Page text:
And whether you’re a pessimist or an optimist, it would seem wise to choose the latter.
Through all the bad — with key injuries surfacing as quickly as fall camp — TCU’s defense still finished as the No. 1 unit in the Big 12, surrendering on average just 344.4 yards per game in a league where 100-point shootouts are far from uncommon.
Through all the woes on offense — including a streak of more than two months in which the Horned Frogs couldn’t hit 30 points in a game — Jalen Reagor became a 1,000 yard receiver and set a school record for most consecutive games with a touchdown catch; right as both a former Ivy League product and a 5th year senior who was never higher than third string earned unexpected chances to record their first ever wins as starters.
Math says TCU shouldn’t be playing another game in 2018. Teams who lose more 20 players to season-ending injuries just typically don’t last. It’s a simple as that. But yet here we are, and the Patterson and the Frogs still have one final matchup to get prepared for before the focus hits the offseason.
He may not view it as such right now. It may get passed up by other performances in the future. But I’ll go ahead and say it, because I think it’s only appropriate to recognize excellence — to give credit where credit is due:
This was, sneakily, one of the best coaching jobs Patterson has embarked on during his time at TCU.
No, there may not have been the spectacle that was dominant performance after dominant performance in 2014. There may not have been any Alamo Bowl comeback (well, at least not just yet) as there was in 2015. And no, this might not be a TCU team fighting through the mid-majors to earn respect on a national level when the blue-bloods would love for nothing more than to kick the small kid on the block straight down to the ground.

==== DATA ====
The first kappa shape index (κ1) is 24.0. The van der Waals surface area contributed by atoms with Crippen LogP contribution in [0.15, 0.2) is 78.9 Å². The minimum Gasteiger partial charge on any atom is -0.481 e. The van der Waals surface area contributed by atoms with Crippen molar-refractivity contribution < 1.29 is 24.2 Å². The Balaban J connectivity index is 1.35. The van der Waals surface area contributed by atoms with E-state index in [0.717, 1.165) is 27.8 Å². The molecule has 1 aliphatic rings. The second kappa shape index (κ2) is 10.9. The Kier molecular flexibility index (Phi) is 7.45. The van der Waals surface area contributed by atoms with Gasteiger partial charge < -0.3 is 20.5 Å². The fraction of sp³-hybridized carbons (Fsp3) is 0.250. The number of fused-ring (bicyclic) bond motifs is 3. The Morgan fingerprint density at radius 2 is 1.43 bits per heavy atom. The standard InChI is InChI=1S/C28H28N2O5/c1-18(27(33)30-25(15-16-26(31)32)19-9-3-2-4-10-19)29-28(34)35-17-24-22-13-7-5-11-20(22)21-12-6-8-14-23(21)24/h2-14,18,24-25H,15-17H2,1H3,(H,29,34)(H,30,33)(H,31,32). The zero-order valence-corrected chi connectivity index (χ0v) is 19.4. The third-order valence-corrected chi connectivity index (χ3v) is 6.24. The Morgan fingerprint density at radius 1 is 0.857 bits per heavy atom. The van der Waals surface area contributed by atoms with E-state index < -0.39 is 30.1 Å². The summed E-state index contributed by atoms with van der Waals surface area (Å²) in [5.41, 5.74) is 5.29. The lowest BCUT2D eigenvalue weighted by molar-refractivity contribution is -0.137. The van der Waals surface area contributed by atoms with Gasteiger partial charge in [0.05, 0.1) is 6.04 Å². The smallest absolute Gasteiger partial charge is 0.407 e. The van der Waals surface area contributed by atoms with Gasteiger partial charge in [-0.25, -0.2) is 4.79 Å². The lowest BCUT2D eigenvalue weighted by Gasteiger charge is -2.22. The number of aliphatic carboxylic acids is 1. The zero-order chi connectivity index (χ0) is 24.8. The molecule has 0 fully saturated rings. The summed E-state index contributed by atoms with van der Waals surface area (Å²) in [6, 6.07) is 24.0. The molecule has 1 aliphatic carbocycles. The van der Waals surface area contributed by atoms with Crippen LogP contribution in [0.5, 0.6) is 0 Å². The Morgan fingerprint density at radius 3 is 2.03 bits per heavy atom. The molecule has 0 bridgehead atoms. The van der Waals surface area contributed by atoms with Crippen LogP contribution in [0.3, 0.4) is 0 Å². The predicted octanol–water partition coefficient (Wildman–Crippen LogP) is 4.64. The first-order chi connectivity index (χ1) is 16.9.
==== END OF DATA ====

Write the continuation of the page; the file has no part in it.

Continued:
But getting a youthful team, ravaged by an unthinkable amount of injuries, to a bowl game after practically dismantling Oklahoma State’s high-powered offense — at least for 30 minutes — in the regular-season finale? That’s just something that most coaches wouldn’t be able to oversee.
No, non-winning regular seasons don’t look nice from afar. But make no mistake. This is — without any hesitation — the best finish TCU has ever seen under Patterson in the years where the Horned Frogs couldn’t finish above .500 by the end of the regular season.
Given the level of competition, better than 2001. Better than 2004. Better than 2013. And most certainly better than the last time the Horned Frogs went 6-6 in 2016.
Some people may call this season forgettable — at least in comparison to where the Frogs were as recently as 2014-2015. Only, who knows what TCU would have done had it not been for the “forgettable” (and I mean truly forgettable 2013 season) that spawned several major changes to the coaching staff and more that offseason. From Bill Snyder’s hiring at Kansas State in 1988 to Patterson’s hiring as defensive coordinator at TCU following a 1-win season in 1997, let it not be forgotten that every high usually — somehow — has its humblest beginnings amid the lowest of lows.
Who knows what 2019 — let alone the upcoming bowl game — may bring for TCU football. Maybe the Horned Frogs will be back in the national title conversation, as they were three of four seasons before this fall. Maybe they won’t, and there will still be more kinks to sort out.
Regardless, coaches and players alike refused to quit this fall when punting away the season seemed like the easiest option on the table. And as long as that bravery and determination stays within this program, the fans should never quit on them.
Let’s not dismiss the 2018 TCU Horned Frog football campaign as forgettable.